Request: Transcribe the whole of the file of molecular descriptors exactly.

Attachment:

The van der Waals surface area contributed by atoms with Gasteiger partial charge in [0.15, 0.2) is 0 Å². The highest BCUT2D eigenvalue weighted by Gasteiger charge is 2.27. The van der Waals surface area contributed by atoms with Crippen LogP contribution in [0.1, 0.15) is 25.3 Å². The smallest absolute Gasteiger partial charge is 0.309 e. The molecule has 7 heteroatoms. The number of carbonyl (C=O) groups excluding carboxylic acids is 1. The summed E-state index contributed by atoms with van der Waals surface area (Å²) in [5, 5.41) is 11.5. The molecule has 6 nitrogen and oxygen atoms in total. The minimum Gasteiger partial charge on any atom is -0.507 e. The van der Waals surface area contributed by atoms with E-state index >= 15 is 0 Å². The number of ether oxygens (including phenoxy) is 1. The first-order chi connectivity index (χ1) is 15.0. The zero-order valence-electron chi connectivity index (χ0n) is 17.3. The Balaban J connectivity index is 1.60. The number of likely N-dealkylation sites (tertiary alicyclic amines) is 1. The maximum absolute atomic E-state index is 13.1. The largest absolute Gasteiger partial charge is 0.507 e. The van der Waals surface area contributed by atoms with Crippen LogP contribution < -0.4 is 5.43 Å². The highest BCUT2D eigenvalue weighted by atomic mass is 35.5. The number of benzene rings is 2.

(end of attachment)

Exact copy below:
The van der Waals surface area contributed by atoms with Gasteiger partial charge in [0.15, 0.2) is 0 Å². The highest BCUT2D eigenvalue weighted by Gasteiger charge is 2.27. The van der Waals surface area contributed by atoms with Crippen LogP contribution in [0.1, 0.15) is 25.3 Å². The smallest absolute Gasteiger partial charge is 0.309 e. The molecule has 7 heteroatoms. The number of carbonyl (C=O) groups excluding carboxylic acids is 1. The summed E-state index contributed by atoms with van der Waals surface area (Å²) in [5, 5.41) is 11.5. The molecule has 6 nitrogen and oxygen atoms in total. The minimum Gasteiger partial charge on any atom is -0.507 e. The van der Waals surface area contributed by atoms with E-state index >= 15 is 0 Å². The number of ether oxygens (including phenoxy) is 1. The first-order chi connectivity index (χ1) is 15.0. The zero-order valence-electron chi connectivity index (χ0n) is 17.3. The Balaban J connectivity index is 1.60. The number of likely N-dealkylation sites (tertiary alicyclic amines) is 1. The maximum absolute atomic E-state index is 13.1. The largest absolute Gasteiger partial charge is 0.507 e. The van der Waals surface area contributed by atoms with Crippen LogP contribution < -0.4 is 5.43 Å². The highest BCUT2D eigenvalue weighted by atomic mass is 35.5. The number of benzene rings is 2.